It was the renowned Swiss psychiatrist, Carl Jung (1875–1961), who taught us that whatever you resist persists. What he meant by that is the more you resist anything in life, the more it will remain a problem – unless you accept it and feel the impact in order to move forward more freely.
A skilled therapist can be curious to explore the energy behind the client’s apparent resistance – any secondary gains and the underlying reasons for staying stuck.
Client resistance happens. A lot. Despite the fact that we know – objectively speaking – that this is something a therapist can remedy, whether that’s by identifying personal biases that may have triggered resistance, empathising better or taking steps to correct any therapeutic breach, sometimes it’s hard not to take it personally. It can feel like “your fault” and may also trigger some negative judgment of the client. If you come up against client resistance what can you do to ensure that you don’t give up?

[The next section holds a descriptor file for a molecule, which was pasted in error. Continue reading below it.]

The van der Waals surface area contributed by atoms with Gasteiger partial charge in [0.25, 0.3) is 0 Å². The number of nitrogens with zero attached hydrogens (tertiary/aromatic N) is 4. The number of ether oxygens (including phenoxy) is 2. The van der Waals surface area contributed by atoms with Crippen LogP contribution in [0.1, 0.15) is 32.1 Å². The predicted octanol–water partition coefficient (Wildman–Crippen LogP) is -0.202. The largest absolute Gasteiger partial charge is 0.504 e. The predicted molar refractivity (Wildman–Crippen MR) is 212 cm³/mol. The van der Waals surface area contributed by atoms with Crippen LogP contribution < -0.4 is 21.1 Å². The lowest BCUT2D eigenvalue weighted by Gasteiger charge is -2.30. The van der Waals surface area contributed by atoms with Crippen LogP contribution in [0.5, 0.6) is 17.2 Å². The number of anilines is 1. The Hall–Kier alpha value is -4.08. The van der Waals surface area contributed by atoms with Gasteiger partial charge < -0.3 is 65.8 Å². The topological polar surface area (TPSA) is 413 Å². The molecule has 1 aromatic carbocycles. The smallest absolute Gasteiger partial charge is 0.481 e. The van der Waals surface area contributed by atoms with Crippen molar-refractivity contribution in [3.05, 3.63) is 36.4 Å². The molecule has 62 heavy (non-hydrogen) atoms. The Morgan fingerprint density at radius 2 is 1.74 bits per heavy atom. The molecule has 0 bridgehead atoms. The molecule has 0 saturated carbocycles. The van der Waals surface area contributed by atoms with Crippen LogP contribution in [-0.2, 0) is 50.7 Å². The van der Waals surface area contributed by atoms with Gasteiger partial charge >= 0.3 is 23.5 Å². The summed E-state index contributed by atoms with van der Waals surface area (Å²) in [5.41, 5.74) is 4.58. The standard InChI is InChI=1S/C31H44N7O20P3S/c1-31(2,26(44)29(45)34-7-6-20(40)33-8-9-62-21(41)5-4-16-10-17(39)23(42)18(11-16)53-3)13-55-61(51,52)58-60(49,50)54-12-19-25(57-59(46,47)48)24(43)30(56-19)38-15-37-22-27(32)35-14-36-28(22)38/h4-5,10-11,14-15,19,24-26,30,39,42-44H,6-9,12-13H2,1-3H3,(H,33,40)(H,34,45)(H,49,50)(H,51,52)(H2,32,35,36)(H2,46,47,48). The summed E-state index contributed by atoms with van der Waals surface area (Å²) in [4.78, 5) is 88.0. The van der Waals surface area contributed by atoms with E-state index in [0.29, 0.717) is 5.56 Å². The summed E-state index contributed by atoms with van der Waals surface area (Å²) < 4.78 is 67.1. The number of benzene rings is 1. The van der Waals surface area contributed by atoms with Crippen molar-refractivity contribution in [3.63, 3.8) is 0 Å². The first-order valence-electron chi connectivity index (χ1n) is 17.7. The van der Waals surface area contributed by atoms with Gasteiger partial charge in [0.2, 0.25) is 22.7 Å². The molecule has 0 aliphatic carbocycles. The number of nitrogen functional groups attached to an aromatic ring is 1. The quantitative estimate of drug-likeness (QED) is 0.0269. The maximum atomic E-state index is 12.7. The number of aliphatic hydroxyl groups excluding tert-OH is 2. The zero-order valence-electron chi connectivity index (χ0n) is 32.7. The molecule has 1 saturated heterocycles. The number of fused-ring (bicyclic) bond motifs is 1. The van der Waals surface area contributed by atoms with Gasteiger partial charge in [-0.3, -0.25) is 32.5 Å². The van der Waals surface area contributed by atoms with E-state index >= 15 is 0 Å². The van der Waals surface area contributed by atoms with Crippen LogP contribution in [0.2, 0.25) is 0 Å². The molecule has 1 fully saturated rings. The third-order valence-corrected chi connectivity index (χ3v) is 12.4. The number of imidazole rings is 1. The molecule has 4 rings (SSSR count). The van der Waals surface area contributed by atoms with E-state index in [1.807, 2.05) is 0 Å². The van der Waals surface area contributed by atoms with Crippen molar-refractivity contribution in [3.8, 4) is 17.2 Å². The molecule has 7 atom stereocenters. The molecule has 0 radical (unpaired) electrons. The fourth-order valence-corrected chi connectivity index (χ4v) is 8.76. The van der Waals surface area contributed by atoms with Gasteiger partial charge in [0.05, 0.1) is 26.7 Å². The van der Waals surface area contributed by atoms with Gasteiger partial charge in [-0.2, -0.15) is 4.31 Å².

There is some suggestion that issues with client resistance stem purely from a therapist’s ego. It’s the ego that drives us to try to protect our progress and pride as a professional and to get defensive if things aren’t going entirely to plan. Unfortunately, once defensiveness is there it can make communication difficult, especially when it comes to hearing what a client is actually trying to say. So, crucial to ensuring you’re able to persist in this kind of situation is dealing with the ego so that you can release defensiveness and not take the resistance personally.
Even the best therapists have human moments and ego is a very human trait. If you feel put down or diminished then you may feel a burning desire to establish superiority or show that person that you’re smarter than them. However, being able to put the ego aside and listen objectively to criticism can be transformative when it comes to ongoing practice. So, how can you approach this?
Moments of client resistance can feel incredibly challenging but often have a lot to offer when it comes to expansion and development, both professionally and personally. At the Grove, we’ve been running CPD training courses for over 10 years and can help you persist.